From William Montgomery
Philadelphia Jany. 13th. 1813
As an American born citizen I view, with lively interest every passing event. I cannot conceive that much benefit will result from the acquisition of the Canadas—but while in the possession of the British, we may consider them some security for their proper treatment of the rights of our country. As to the Indians, in time of peace they must see that they are at the mercy of the U. States, which will secure us their friendship.
Our country is much divided now with respect to carrying on the war, and it cannot be done without incurring an immense expense—money to a very considerable amount, cannot be obtained on Loan, & taxes, in some parts of the U. States cannot be collected. I observed the extent of the offers of Mr Russell and the reply1—Sailors under our Flag and on the Ocean ought to be exempt from impressment, to render our Commerce secure; but not to cover the subjects of any country, when called for. If our Govt. were to pass a Law, with suitable penalties, prohibiting the employment in our service of British Seamen, including those naturalized hereafter, and provide a mode of furnishing our Sailors with a proof of their having been born in such a place, and when naturalized, I say, if this were done, in good sincerity—no more British seamen would come to the U. States to follow the sea, and really we do not want them, but could do better without them.2 If all our merchant vessels were compelled to take a certain number of apprentices—in a few years we might have a sufficient number of seamen, on whom we could rely. As our language is the same with theirs: the more our commerce is extended, the more our interests will clash. A liberal adjustment of this critical business, may secure the future peace of both countries with each other. If our Govt. were fairly to pursue such a course, and a peace could not be made, then, I presume the war would be supported by a majority in all parts of the Union. A cessation of hostilities, to come at such a settlement, cannot injure us, as it will require five months to collect such an army, on the borders of Canada⟨,⟩ as we ought and must have, to insure succe⟨ss⟩ to our arms—and very little can be done by cruizer⟨s⟩ at this season of the year—indeed I fear that we shall lose more than we shall gain during the winter months. If, sir, you can make a peace on some such terms, I am confident that you will be applauded by 9/10ths. of all the reflecting people of this country. These are my views, dictated in a plain manner, but with feelings warm for the good of my country. If the war must be continued God only knows, what will be the result. My motive in troubling you with my sentiments on this occasion, is love of country, which only actuates—Your Hble. Servt.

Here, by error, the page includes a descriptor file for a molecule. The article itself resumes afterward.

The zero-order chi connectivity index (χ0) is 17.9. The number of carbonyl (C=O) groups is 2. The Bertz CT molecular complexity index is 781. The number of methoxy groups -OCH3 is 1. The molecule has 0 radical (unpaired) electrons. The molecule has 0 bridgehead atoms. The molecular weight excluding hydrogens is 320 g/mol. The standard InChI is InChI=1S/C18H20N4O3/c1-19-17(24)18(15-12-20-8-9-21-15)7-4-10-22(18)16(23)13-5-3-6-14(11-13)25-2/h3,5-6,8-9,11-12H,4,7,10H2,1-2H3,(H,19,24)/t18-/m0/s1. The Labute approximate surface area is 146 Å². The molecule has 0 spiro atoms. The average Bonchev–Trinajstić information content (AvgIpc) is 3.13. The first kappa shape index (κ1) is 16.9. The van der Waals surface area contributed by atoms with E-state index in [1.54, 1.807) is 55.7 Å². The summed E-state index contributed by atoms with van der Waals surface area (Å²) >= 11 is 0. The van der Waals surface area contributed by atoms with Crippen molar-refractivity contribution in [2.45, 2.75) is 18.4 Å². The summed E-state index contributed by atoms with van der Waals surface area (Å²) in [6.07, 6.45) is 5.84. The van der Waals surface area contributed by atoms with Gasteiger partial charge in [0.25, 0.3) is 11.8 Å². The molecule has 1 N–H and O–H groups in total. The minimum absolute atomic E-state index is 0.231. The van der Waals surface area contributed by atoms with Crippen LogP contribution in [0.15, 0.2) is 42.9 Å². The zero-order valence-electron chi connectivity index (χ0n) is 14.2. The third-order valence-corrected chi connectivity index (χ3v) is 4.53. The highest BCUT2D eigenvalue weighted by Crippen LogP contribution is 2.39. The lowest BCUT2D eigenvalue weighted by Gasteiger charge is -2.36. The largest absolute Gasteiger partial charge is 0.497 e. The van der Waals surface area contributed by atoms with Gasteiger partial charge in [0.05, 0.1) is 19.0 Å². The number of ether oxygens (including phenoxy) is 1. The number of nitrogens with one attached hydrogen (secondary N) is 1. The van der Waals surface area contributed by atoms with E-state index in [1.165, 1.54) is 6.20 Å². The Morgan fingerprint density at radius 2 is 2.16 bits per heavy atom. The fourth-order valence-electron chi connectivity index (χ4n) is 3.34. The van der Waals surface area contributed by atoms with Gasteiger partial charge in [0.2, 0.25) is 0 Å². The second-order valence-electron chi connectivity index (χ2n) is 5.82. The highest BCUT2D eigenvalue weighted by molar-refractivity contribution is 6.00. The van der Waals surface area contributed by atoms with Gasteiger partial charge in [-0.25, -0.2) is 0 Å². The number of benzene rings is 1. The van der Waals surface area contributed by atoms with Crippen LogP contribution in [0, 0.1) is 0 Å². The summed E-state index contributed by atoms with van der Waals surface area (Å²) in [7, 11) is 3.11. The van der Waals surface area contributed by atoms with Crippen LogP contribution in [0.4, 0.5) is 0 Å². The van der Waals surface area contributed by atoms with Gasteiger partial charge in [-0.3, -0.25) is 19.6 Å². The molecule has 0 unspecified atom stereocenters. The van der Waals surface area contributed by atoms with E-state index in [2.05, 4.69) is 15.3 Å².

RC (DNA: RG 59, ML). Damaged by removal of seal.
2. The Seamen’s Bill was first introduced into the House on 29 Jan. 1813 and passed on 12 Feb. before being sent to the Senate, where it passed on 27 Feb. “An Act for the regulation of seamen on board the public and private vessels of the United States” was approved on 3 Mar. 1813. It stipulated that only U.S. citizens and “persons of colour, natives of the United States,” were to be employed on board public or private U.S. vessels and that naturalized citizens could be employed only if they exhibited certified copies of their naturalization papers to a customs collector. The law also gave the president the authority to issue supplemental regulations and directions respecting seamen employed on public vessels. The law additionally imposed penalties or fines on commanders and shipowners for employing persons not qualified according to its terms and punished persons guilty of forging citizenship certificates (Annals of Congress, 12th Cong., 2d sess., 83, 84, 85, 92, 108, 111, 937, 1022–55; U.S. Statutes at Large description begins The Public Statutes at Large of the United States of America … (17 vols.; Boston, 1848–73). description ends , 2:809–11).
3. William Montgomery (1736–1816) was a representative from Pennsylvania in the Third Congress, 1793–95. He was commissioned a major general of the Pennsylvania militia in 1793 and served for fourteen years. In 1808 he was a presidential elector for the Madison-Clinton ticket.